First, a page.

This Texas State House candidate wants to rock his district blue — and he’s only 21

a cut-out photo of Graeson Lynskey on a card

In 2022, we are seeing the first wave of Gen Z candidates vying for Congress. But we’re also seeing the first wave of Zoomers showing up at state and local offices to effect change in their own backyards. Chegg Life sat down with a series of candidates under 30 who will be on the ballot in November. We asked them about the issues they’re trying to solve, the importance of local politics, and the cynicism of young voters. To see the whole series here.

When Graeson Lynskey was in high school, he liked to keep up with the news and loved to argue.

So naturally people told him he should get involved in politics.

The Rockwall, Texas native swore he wouldn’t. He thought politicians were corrupt – always out to get rich off the back of the little guy. But at the age of 21, Lynskey says watching Texas leaders fail to address issues like gun violence, abortion rights and natural disasters — while cutting taxes on corporations and leaving small businesses in the dust – changed his mind. After attending the University of Oklahoma to study theater and political science and volunteering for several campaigns, Lynskey rallied to challenge a Republican incumbent for the District 33 seat in the U.S. House of Representatives. Texas. There, he hopes to help protect small businesses, fight discrimination, and fix Texas’ power grid.

How and when did you become interested in politics and government?

In 2020, I had been chosen for a musical in Dallas. It was going to be my first real professional acting gig. I had been paid for a few things here and there, but I was well on my way to becoming an actor. Then Covid arrived and everything stopped. I moved home the summer after college and took a job at Starbucks.

My brother-in-law was running for city council, and we’re pretty close. We have a lot of disagreements about politics – he’s a Republican – but I told him I would help him with some of his communications and candidate training. I have always been interested in politics but I have never worked there. I learned a lot. The first thing being that I could never work for a Republican candidate again. I couldn’t separate the communication work from the political aspect.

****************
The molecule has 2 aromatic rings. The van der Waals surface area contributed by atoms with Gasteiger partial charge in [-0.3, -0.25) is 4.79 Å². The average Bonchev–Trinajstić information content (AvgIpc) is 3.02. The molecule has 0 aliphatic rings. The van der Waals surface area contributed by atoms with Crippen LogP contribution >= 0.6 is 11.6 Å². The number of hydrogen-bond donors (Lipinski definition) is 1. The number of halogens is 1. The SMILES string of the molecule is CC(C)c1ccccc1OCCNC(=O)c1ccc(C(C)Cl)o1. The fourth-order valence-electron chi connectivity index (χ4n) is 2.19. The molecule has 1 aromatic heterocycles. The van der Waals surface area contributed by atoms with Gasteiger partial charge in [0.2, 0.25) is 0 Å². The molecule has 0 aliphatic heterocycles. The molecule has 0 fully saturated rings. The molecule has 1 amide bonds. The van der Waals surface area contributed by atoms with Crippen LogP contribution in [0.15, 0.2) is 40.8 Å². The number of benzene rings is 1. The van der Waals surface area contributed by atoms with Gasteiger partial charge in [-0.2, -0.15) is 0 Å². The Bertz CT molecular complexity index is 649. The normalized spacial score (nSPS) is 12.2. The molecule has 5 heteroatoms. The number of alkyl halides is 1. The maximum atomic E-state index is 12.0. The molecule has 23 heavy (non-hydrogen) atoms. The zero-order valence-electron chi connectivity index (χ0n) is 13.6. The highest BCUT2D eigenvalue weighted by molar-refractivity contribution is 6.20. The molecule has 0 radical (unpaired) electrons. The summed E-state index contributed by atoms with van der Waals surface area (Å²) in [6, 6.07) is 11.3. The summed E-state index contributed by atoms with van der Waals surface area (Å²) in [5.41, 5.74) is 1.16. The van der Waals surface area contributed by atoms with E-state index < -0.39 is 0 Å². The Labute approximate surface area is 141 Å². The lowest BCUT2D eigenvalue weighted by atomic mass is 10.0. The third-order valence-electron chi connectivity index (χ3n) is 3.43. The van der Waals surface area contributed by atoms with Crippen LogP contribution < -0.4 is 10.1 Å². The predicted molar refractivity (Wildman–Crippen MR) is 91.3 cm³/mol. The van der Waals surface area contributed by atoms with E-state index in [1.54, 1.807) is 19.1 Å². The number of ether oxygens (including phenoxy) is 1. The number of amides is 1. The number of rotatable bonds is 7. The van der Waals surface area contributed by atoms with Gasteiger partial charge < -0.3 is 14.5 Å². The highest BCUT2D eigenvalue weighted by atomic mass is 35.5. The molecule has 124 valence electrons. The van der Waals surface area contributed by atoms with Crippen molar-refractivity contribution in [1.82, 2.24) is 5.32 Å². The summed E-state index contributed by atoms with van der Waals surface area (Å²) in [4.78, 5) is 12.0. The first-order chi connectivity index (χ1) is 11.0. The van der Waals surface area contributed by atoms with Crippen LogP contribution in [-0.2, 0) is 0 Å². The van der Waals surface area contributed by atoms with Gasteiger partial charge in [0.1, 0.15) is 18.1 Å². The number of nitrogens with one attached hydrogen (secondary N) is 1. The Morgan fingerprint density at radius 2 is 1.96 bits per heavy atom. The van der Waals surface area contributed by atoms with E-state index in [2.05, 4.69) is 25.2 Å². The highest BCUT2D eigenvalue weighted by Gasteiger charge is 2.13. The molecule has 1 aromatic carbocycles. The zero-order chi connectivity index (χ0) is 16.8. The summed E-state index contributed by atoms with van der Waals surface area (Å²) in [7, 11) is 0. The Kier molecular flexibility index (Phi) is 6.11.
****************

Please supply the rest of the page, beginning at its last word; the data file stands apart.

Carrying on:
The second thing I learned was that I was really interested in the political process and elections – how candidates run, the tasks of helping candidates run, speech writing, stuff like that. 2020 has ended and there have been no more elections. So I was just waiting for another crack. I interned at the Texas State House in the summer of 2021 and got to work with great people, helping people with labor requests and things like that.

How did you decide to stand for election?

In 2022, I worked for a candidate, Doc Shelby, who ran in my riding. He lost the primary to another big guy, but I really enjoyed the work. I would have stayed with that job, but my district representative is a Republican. and we were approaching the filing deadline, and there were no Democrats vying for the seat.

I started telling people about the possibility of me running. I spoke to my parents and a few mentors, Ericka Ledford, the former Rockwall County Democratic party leader who is running for county commissioner. She told me that if there was one thing I could do to make a difference, it was to run for a state seat because the issues of the state really matter – gun reform common sense, especially after the Uvalde shootings, restoring the right to choose, fixing the power grid to make sure we don’t have another blackout that kills hundreds of Texans, paying teachers the salary that they deserve. All of these things are going to be resolved at the state level.

Tell me a bit about running at 21. What was the hardest and most rewarding moment of your election campaign?